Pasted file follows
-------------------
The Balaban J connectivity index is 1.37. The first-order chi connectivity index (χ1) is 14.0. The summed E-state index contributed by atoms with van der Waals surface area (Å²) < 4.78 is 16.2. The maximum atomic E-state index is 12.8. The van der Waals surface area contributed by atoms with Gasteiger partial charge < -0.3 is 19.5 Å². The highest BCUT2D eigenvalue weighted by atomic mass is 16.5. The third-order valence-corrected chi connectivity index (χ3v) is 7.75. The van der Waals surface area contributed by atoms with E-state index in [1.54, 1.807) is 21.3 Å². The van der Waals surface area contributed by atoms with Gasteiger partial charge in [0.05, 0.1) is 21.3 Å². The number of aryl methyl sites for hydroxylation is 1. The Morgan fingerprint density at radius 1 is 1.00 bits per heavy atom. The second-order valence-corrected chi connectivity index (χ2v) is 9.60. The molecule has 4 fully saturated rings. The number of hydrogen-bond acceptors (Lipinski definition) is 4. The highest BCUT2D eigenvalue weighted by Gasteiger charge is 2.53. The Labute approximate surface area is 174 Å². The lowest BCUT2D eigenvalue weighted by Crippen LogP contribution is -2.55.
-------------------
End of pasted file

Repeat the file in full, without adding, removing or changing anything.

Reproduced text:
The Balaban J connectivity index is 1.37. The first-order chi connectivity index (χ1) is 14.0. The summed E-state index contributed by atoms with van der Waals surface area (Å²) < 4.78 is 16.2. The maximum atomic E-state index is 12.8. The van der Waals surface area contributed by atoms with Gasteiger partial charge < -0.3 is 19.5 Å². The highest BCUT2D eigenvalue weighted by atomic mass is 16.5. The third-order valence-corrected chi connectivity index (χ3v) is 7.75. The van der Waals surface area contributed by atoms with E-state index in [1.54, 1.807) is 21.3 Å². The van der Waals surface area contributed by atoms with Gasteiger partial charge in [0.05, 0.1) is 21.3 Å². The number of aryl methyl sites for hydroxylation is 1. The Morgan fingerprint density at radius 1 is 1.00 bits per heavy atom. The second-order valence-corrected chi connectivity index (χ2v) is 9.60. The molecule has 4 fully saturated rings. The number of hydrogen-bond acceptors (Lipinski definition) is 4. The highest BCUT2D eigenvalue weighted by Gasteiger charge is 2.53. The Labute approximate surface area is 174 Å². The lowest BCUT2D eigenvalue weighted by Crippen LogP contribution is -2.55.